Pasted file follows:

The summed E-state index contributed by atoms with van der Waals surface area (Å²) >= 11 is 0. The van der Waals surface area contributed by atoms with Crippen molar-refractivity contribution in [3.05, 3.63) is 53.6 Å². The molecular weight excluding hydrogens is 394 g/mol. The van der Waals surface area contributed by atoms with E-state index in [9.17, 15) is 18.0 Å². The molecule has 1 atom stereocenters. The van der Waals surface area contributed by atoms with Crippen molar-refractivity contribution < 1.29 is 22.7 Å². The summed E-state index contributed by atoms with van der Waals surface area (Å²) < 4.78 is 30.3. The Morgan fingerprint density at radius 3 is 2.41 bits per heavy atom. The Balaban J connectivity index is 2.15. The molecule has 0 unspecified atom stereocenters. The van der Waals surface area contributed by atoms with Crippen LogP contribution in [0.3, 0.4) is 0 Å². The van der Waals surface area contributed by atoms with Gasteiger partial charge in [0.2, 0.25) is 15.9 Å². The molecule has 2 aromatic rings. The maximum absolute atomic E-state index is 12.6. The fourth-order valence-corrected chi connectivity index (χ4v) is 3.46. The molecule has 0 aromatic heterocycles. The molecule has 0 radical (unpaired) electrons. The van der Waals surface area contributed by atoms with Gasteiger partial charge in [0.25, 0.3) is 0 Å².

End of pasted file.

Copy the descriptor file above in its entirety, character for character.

The summed E-state index contributed by atoms with van der Waals surface area (Å²) >= 11 is 0. The van der Waals surface area contributed by atoms with Crippen molar-refractivity contribution in [3.05, 3.63) is 53.6 Å². The molecular weight excluding hydrogens is 394 g/mol. The van der Waals surface area contributed by atoms with E-state index in [9.17, 15) is 18.0 Å². The molecule has 1 atom stereocenters. The van der Waals surface area contributed by atoms with Crippen molar-refractivity contribution < 1.29 is 22.7 Å². The summed E-state index contributed by atoms with van der Waals surface area (Å²) < 4.78 is 30.3. The Morgan fingerprint density at radius 3 is 2.41 bits per heavy atom. The Balaban J connectivity index is 2.15. The molecule has 0 unspecified atom stereocenters. The van der Waals surface area contributed by atoms with Crippen LogP contribution in [0.3, 0.4) is 0 Å². The van der Waals surface area contributed by atoms with Gasteiger partial charge in [0.2, 0.25) is 15.9 Å². The molecule has 2 aromatic rings. The maximum absolute atomic E-state index is 12.6. The fourth-order valence-corrected chi connectivity index (χ4v) is 3.46. The molecule has 0 aromatic heterocycles. The molecule has 0 radical (unpaired) electrons. The van der Waals surface area contributed by atoms with Gasteiger partial charge in [0.25, 0.3) is 0 Å².